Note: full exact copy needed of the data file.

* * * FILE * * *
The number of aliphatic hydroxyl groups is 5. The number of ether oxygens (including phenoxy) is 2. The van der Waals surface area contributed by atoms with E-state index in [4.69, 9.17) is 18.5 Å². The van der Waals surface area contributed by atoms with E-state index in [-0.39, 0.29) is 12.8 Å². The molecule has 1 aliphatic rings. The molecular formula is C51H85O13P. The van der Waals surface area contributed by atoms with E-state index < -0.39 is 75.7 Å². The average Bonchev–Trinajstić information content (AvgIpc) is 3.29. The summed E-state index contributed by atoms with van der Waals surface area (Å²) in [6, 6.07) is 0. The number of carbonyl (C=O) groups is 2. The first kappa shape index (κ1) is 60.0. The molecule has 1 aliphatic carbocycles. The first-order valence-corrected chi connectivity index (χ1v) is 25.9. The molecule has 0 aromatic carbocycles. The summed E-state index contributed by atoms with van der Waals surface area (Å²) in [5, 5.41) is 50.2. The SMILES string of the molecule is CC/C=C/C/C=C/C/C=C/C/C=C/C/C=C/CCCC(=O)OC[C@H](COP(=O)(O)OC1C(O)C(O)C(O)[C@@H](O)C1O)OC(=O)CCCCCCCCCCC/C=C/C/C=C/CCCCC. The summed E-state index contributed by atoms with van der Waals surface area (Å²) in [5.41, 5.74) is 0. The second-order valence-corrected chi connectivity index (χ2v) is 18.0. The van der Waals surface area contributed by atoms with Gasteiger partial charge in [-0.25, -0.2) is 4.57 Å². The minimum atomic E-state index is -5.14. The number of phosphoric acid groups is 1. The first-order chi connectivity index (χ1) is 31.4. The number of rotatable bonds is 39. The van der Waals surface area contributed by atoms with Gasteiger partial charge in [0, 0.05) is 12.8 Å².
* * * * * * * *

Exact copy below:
The number of aliphatic hydroxyl groups is 5. The number of ether oxygens (including phenoxy) is 2. The van der Waals surface area contributed by atoms with E-state index in [4.69, 9.17) is 18.5 Å². The van der Waals surface area contributed by atoms with E-state index in [-0.39, 0.29) is 12.8 Å². The molecule has 1 aliphatic rings. The molecular formula is C51H85O13P. The van der Waals surface area contributed by atoms with E-state index < -0.39 is 75.7 Å². The average Bonchev–Trinajstić information content (AvgIpc) is 3.29. The summed E-state index contributed by atoms with van der Waals surface area (Å²) in [6, 6.07) is 0. The number of carbonyl (C=O) groups is 2. The first kappa shape index (κ1) is 60.0. The molecule has 1 aliphatic carbocycles. The first-order valence-corrected chi connectivity index (χ1v) is 25.9. The molecule has 0 aromatic carbocycles. The summed E-state index contributed by atoms with van der Waals surface area (Å²) in [5, 5.41) is 50.2. The SMILES string of the molecule is CC/C=C/C/C=C/C/C=C/C/C=C/C/C=C/CCCC(=O)OC[C@H](COP(=O)(O)OC1C(O)C(O)C(O)[C@@H](O)C1O)OC(=O)CCCCCCCCCCC/C=C/C/C=C/CCCCC. The summed E-state index contributed by atoms with van der Waals surface area (Å²) in [5.41, 5.74) is 0. The second-order valence-corrected chi connectivity index (χ2v) is 18.0. The van der Waals surface area contributed by atoms with Gasteiger partial charge in [-0.25, -0.2) is 4.57 Å². The minimum atomic E-state index is -5.14. The number of phosphoric acid groups is 1. The first-order chi connectivity index (χ1) is 31.4. The number of rotatable bonds is 39. The van der Waals surface area contributed by atoms with Gasteiger partial charge in [0, 0.05) is 12.8 Å².